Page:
Entertainment, Katie McDowell, Life & Leisure

Mothers and daughters are a beautiful thing

Well, I’m back.

For the few people besides my father who regularly turn to this space to read these words, you’ll have noticed I was absent the past couple of weeks.

While I did pack my laptop to pitch in here and there during my 10-day stint in Portugal and Spain, I did not log on long enough to write this column.

That’s because my mom said I was working too much already.

The trip was one of several she and I have taken abroad together in recent years — Greece last time; Italy before that.

It’s a chance to scratch our mutual itch for travel, while offering us an opportunity to spend some quality mother-daughter time.

Not that it’s always smooth sailing — we are, after all, mother and daughter. And I am not exactly the smooth-sailing type. In truth, my general disposition is about as choppy-waters as they come.

Personally, if I were her, I doubt I would attempt it.

But no one knows me better, and still she extends the invitation.

To illustrate: Before we even left, I texted her about an appointment she had here in Morgantown, scheduled for a couple weeks after our return.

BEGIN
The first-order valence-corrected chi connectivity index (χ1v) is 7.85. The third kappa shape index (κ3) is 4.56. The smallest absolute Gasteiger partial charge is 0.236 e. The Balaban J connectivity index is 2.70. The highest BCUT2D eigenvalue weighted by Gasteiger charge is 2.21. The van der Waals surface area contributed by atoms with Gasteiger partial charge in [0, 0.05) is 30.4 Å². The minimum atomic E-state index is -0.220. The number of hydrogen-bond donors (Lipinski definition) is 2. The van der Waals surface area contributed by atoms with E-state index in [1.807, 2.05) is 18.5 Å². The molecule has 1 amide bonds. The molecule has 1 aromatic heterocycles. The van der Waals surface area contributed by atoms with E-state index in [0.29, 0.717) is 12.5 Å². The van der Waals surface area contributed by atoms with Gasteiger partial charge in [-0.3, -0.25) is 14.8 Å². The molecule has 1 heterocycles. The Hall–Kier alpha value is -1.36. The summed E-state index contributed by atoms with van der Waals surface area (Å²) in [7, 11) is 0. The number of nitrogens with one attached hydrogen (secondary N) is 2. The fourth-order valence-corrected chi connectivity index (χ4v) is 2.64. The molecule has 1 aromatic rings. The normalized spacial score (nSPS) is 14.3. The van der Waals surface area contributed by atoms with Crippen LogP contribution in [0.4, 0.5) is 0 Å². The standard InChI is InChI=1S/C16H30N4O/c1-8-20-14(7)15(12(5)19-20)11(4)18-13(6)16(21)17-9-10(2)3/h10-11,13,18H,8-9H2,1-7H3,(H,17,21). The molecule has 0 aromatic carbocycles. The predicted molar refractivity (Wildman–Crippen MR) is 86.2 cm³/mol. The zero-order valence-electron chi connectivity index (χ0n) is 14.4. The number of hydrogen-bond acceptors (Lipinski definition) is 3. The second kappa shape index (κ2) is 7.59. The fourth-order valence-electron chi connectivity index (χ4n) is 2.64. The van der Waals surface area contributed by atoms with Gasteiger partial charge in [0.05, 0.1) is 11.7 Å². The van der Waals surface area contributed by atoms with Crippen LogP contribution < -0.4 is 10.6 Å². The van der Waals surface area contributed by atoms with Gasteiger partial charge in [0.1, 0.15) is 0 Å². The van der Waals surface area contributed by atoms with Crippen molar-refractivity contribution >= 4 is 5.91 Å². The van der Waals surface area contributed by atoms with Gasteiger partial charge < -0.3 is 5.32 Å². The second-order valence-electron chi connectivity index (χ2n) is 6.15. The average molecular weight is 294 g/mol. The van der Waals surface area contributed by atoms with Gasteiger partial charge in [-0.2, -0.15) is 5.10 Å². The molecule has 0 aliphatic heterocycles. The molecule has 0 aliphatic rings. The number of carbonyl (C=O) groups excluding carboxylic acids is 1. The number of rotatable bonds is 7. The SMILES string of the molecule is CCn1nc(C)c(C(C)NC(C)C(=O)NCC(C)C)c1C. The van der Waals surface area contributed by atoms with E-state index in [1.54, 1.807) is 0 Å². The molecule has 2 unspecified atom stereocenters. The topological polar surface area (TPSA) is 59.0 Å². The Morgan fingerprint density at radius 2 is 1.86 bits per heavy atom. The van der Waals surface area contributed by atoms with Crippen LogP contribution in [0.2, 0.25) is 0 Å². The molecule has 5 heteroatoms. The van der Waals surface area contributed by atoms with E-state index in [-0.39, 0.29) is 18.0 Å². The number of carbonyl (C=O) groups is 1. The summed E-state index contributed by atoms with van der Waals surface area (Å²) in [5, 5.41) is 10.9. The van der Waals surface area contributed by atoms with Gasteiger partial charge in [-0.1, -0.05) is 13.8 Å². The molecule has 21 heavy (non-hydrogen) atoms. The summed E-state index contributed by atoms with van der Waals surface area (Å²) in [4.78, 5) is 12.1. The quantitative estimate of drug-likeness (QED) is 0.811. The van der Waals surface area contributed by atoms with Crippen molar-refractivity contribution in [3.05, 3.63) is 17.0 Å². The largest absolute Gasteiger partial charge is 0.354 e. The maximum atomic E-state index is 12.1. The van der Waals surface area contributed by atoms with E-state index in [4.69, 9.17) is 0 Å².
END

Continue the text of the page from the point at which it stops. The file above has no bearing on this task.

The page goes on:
“Will you stay with me, or just drive home after?” I asked.

“I think I’ll stay unless Dad wants to come,” she wrote back. “You and I may not be talking to one another.”

“Lol. Fair point,” I conceded.

This was not our first rodeo.

It’s a funny thing, the mother-daughter relationship. On one hand, there’s no one closer.

While the other hand you may want to keep free for stranglin’.

The complexity has kept therapists in business for centuries.

My mom and I are actually pretty lucky. Although my teenage years were a bit fraught, these days we get along rather well.

When we do clash, it’s because of our personality differences — of which there are certainly a few.

For example, she is a an extrovert who loves people and likes nothing better than chatting with strangers in restaurants.

I am a misanthropic introvert who would consume every meal alone and in silence for the rest of my life if I could.

She is blunt and not remotely self-conscious. I live in a perpetual state of mortification over the mere possibility I may say or do the wrong thing.

She gets openly excited about all kinds of new experiences. I tend to be jaded and hard to impress.

I am judgmental, while she … OK, so we’re both judgmental. But at least we admit it.

Fortunately, we have one other thing in common that’s far more palatable — and infinitely more important.

We love each other very much and consider ourselves best friends.

I am incredibly blessed to have her — and grateful she keeps asking me along on these adventures, so we can bicker in beautiful places.

Happy Mother’s Day, everybody.

Call your mom. (And then your therapist, if you need to.)

Katie McDowell is the managing editor and lifestyles columnist for The Dominion Post. Email kmcdowell@dominionpost.com